Rather than firing up the Big Green Egg this Labor Day weekend, Diann and I decided to take a bit of a roadtrip to the western part of Washington – the Olympic Peninsula.
Our weekend roadtrip started at 6:30AM on Saturday to head to Edmonds, Washington, to catch the 7:50AM ferry to Kingston. From Kingston, we headed out towards Highway 101 and then drove to Sequim (that’s pronounced "skwim" for you non-northwesterners). Sequim is in the Olympic Mountain range rainshadow, and actually gets less than 15" a year of rain. This isn’t really what most people think of when they’re thinking of western Washington. Just past Sequim lies the unincorporated community of Dungeness, home to the Dungeness Spit. I decided that we should make the jaunt out to the lighthouse at the end of the Dungeness Spit, which is a 5.5-mile walk. Each way.
I didn’t really appreciate just how long an 11-mile walk is. Heading out to the lighthouse took around 3 hours as we were frequently stopping to take pictures of the wildlife and various scenery. We got to the lighthouse, made the climb to the top (73 steps, beautiful views), and then started heading back. It’s about this time that my calf muscles started burning. Walking 5+ miles in sand and rock really takes its toll. I was quite miserable and cranky when we finished the walk, and I’m surprised Diann put up with me the whole time.
After we wrapped up at the Spit, we drove into Port Angeles and set up our camp site for the weekend. Since both of our legs were a bit sore, we drove into the Sol Doc Hot Springs area in the Olympic National Park, and soaked in the hot springs for an hour or two.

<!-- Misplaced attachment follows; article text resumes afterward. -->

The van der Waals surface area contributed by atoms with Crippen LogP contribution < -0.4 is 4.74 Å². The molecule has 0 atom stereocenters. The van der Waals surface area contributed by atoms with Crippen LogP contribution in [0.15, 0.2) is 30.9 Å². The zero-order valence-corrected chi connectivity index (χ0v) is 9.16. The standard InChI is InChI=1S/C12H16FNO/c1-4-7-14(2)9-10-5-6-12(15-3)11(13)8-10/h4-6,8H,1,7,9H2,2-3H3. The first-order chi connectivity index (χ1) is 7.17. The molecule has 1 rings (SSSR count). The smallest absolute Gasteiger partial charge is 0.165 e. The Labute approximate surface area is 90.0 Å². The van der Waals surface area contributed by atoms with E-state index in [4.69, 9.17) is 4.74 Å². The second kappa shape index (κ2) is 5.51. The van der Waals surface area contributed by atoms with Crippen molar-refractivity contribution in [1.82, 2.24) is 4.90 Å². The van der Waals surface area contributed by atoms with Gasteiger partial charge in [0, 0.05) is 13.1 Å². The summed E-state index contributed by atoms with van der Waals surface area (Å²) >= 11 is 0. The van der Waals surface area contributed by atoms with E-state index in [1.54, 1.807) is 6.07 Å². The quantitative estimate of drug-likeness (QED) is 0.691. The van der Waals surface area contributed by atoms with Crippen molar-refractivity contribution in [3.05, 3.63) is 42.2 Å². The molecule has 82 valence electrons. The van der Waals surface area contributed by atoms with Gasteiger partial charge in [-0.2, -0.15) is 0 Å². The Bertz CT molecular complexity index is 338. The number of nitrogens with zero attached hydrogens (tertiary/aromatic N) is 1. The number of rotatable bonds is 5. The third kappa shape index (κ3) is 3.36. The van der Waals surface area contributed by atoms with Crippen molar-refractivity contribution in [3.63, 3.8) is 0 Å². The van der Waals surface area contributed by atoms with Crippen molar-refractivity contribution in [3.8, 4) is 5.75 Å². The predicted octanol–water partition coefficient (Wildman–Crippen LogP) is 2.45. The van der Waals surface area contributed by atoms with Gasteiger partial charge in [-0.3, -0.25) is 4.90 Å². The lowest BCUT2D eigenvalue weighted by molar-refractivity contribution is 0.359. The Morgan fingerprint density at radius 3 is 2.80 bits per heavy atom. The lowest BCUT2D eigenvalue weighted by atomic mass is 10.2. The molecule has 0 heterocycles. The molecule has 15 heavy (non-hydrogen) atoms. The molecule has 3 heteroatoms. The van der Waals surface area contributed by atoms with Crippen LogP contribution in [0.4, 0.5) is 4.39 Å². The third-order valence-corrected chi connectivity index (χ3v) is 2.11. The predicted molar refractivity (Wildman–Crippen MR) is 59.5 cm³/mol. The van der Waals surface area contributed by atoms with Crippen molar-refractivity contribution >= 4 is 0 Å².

The next day, we headed up to Hurricane Ridge in the Olympic National Park. We did a brief hike (I’ll post more details about the hike later) at Hurricane Hill.
After this hike, we made the three hour drive down to the other end of Olympic National Park to the Hoh Rain Forest. It’s amazing to me that within the span of a 3-hour drive you can go from near desert conditions (in Sequim) to a temperate rain forest. The Hoh Rain Forest gets up to 200" per year of rain, compared to Sequim’s 15". We did some brief walks around the visitor center, and I’ll post more on those later. After touring the Hoh, we drove back to our campsite and threw together a little campfire for the night.
Monday morning arrived, and we packed up our campsite. We drove east towards Kingston, but took a brief detour to check out Port Townsend. Port Townsend was a really quaint town with a great little downtown area. We did some shopping, checked out some art galleries, and had some great pizza and locally-brewed beer. Time had come to head home, and we drove to Kingston to make the hour-long wait for a ferry. Ferry traffic can be a beast at the end of a holiday weekend, so I’m glad we got to the terminal around 2:00PM, before the traffic got really bad.